Hundreds attack litter in New Forest

Hundreds attack litter in New Forest

Hundreds of volunteers braved the wind and rain to collect more than 250 bags of litter from the New Forest over the weekend (3-5 March).

The volunteers joind organisations from across the New Forest to take part in The Great British Spring Clean, a national campaign led by Keep Britain Tidy.

Cllr Barry Rickman, Leader of New Forest District Council, said: “It’s fantastic to see so many people coming together to help keep their towns, villages and forest clean. Our thanks go to all the volunteers who took part and to the organisers for making it happen.”

Some of the more unusual items found over the weekend of litter picking included a gazebo, golf caddy, BBQs and a giant pineapple-shaped bottle. And, to highlight the impact litter can have on local wildlife, a bank vole was found to have sought shelter in an old pair of walking boots.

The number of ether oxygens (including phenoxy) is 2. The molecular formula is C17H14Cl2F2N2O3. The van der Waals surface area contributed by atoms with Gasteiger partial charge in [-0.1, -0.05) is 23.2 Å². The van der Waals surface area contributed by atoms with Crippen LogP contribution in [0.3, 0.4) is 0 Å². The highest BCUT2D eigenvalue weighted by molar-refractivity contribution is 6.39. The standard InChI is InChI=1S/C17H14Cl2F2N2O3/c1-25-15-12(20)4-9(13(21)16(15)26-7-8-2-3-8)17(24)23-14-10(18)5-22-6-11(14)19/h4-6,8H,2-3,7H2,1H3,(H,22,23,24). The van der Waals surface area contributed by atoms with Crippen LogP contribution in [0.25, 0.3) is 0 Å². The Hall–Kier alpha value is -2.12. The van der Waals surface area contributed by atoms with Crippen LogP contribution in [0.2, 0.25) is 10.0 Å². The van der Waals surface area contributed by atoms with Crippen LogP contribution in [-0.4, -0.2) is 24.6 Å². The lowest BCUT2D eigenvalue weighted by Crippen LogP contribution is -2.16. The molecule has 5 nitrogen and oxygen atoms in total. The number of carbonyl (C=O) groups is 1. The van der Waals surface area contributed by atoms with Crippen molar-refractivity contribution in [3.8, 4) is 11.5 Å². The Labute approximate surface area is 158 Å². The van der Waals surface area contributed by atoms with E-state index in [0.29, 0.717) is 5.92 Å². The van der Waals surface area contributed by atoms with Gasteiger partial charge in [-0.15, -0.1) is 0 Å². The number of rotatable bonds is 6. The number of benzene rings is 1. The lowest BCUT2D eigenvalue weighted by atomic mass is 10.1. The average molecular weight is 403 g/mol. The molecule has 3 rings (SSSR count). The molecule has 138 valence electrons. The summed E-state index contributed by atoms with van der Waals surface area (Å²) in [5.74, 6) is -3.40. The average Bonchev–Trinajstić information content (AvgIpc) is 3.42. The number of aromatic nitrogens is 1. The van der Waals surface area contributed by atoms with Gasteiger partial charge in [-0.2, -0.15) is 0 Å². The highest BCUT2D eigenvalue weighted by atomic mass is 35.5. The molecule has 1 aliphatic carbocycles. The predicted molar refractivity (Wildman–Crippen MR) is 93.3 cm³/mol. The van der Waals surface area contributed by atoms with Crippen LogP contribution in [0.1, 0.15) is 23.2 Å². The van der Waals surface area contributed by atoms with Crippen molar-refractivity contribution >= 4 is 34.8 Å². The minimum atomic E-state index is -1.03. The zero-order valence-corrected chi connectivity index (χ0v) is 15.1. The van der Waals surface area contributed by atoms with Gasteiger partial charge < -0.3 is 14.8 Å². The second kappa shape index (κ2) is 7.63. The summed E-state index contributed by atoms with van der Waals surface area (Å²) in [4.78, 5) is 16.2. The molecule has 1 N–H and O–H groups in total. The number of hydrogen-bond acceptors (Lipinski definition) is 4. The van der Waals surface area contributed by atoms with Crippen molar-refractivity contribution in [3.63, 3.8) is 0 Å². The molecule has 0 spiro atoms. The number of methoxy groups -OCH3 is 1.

Secretary of State for Environment, Food and Rural Affairs Andrea Leadsom said: “We all have a responsibility to keep our country tidy, and outstanding community campaigns like the Great British Spring Clean give everyone the chance to improve our great outdoors and protect our wildlife.

“Dropping litter is selfish, antisocial and blights communities. This is why we are working on a new litter strategy and are committed to being the first generation to leave the natural environment in a better state than we found it.”

Bruce Rothnie, Deputy Surveyor at the Forestry Commission, added: “This year’s Spring Clean campaign has been another resounding success and demonstrates the continued loyalty that many people have to the New Forest. The Forestry Commission really appreciates the time and effort put in by staff and volunteers; their hard work has made a really positive difference to the fragile forest habitats.”

New Forest National Park Authority Chairman Oliver Crosthwaite-Eyre said: “It is heartening that so many people turned out over the weekend to give the Forest a spring clean. The litter picks across the National Park will ensure it looks its best for the visitor season and will help protect wildlife from harm. Of course we also know that many communities and individuals regularly pick up litter all year round and would like to thank them for their help and for the excellent example they set.”

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